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Title: An investigtion into the ability of a kinetic particle-based solver for study of gas flows in micro-scale structures
Author: Don Bosco, Ferdin Sagai
ISNI:       0000 0004 8509 6063
Awarding Body: University of Strathclyde
Current Institution: University of Strathclyde
Date of Award: 2019
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Scientific enquiry has aligned itself, in recent times, to the understanding of the flow physics encountered in micro- and nano-scales. The prominence of this line of enquiryis due to its recurring influence in the fields of MEMS and porous media. These flows occur in pathways whose width is comparable to the mean free path and thus, are classified as rarefied gas flows. Assuming continuum and resorting to traditional CFD techniques leads to results with severe reservations while, deterministic kinetic theory based approaches, such as DVM, implement liberal approximations such as restricting the velocity space to a limited set determined through pre-cognizance or trials. Even stochastic particle approaches, such as the DSMC, usually adept at resolving such flows, proves to be prohibitively expensive owing to the small signal to-noise ratio necessitating a large number of samples to obtain appreciably accurate results. The present research is aimed at recovering the inherent advantages of particle methods through the development of parallel kinetic particle-based solver founded on the low variance ideologies. The solver is validated against classical fluid dynamics problems prior to application to simple, yet practical, MEMS applications such as isothermal flow through long ducts and past infinite arrays. The final objective of the current research is aimed at understanding and simulating the transport of unconventional gases in subterranean micro-porous networks which is of great significance in the oil and gas industry. To this end, the simulation of porescale flows for the entire rarefaction spectrum through idealized porous media such as Sierpinski carpets, Menger sponge etc. along with image-reconstructed porous media such as 2D Berea sandstone and 3D rock samples such as Gambier, Castlegate and Fayetteville shale are carried out and analysed. The unique approach enables the solver to obtain novel, substantial and reliable insights at the pore level while employing appropriate averaging to predict macroscopic properties such as apparent permeability and tortuosity with a previously unprecedented computational effciency.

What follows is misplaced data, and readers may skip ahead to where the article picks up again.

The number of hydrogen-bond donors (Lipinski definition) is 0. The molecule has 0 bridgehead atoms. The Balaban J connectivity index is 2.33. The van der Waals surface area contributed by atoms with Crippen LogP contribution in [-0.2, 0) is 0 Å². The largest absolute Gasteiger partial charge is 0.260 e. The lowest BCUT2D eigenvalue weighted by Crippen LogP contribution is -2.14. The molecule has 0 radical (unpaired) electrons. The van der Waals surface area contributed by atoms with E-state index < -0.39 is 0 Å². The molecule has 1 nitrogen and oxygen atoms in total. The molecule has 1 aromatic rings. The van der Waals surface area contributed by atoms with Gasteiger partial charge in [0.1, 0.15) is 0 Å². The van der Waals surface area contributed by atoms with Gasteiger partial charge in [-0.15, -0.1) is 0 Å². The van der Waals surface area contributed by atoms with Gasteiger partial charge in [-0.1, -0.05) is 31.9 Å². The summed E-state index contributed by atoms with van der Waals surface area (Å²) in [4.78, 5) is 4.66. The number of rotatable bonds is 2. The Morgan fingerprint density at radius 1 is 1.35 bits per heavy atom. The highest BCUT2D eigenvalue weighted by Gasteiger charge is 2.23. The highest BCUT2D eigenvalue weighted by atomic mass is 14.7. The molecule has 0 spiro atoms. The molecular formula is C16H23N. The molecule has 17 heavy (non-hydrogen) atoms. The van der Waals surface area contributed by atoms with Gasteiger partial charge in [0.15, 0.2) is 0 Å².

Supervisor: Zhang, Yonghao ; Oliveira, Monica Sponsor: Not available
Qualification Name: Thesis (Ph.D.) Qualification Level: Doctoral